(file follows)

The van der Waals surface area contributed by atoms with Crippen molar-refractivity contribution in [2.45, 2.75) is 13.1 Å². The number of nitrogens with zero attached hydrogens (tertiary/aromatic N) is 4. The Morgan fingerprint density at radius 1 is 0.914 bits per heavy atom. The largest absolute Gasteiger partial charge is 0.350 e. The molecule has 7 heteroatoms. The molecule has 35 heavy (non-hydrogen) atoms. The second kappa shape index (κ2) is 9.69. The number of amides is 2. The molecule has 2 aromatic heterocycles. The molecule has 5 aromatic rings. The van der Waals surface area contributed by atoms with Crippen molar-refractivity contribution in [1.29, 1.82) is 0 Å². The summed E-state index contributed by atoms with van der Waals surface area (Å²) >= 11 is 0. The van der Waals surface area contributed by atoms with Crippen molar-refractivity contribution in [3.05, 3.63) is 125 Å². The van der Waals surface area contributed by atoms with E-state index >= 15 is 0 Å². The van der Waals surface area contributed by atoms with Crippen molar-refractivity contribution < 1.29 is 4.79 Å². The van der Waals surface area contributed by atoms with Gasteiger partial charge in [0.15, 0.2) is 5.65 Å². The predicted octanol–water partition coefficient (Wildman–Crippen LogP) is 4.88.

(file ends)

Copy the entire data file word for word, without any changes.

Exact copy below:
The van der Waals surface area contributed by atoms with Crippen molar-refractivity contribution in [2.45, 2.75) is 13.1 Å². The number of nitrogens with zero attached hydrogens (tertiary/aromatic N) is 4. The Morgan fingerprint density at radius 1 is 0.914 bits per heavy atom. The largest absolute Gasteiger partial charge is 0.350 e. The molecule has 7 heteroatoms. The molecule has 35 heavy (non-hydrogen) atoms. The second kappa shape index (κ2) is 9.69. The number of amides is 2. The molecule has 2 aromatic heterocycles. The molecule has 5 aromatic rings. The van der Waals surface area contributed by atoms with Crippen molar-refractivity contribution in [1.29, 1.82) is 0 Å². The summed E-state index contributed by atoms with van der Waals surface area (Å²) >= 11 is 0. The van der Waals surface area contributed by atoms with Crippen molar-refractivity contribution in [3.05, 3.63) is 125 Å². The van der Waals surface area contributed by atoms with E-state index >= 15 is 0 Å². The van der Waals surface area contributed by atoms with Crippen molar-refractivity contribution < 1.29 is 4.79 Å². The van der Waals surface area contributed by atoms with Gasteiger partial charge in [0.15, 0.2) is 5.65 Å². The predicted octanol–water partition coefficient (Wildman–Crippen LogP) is 4.88.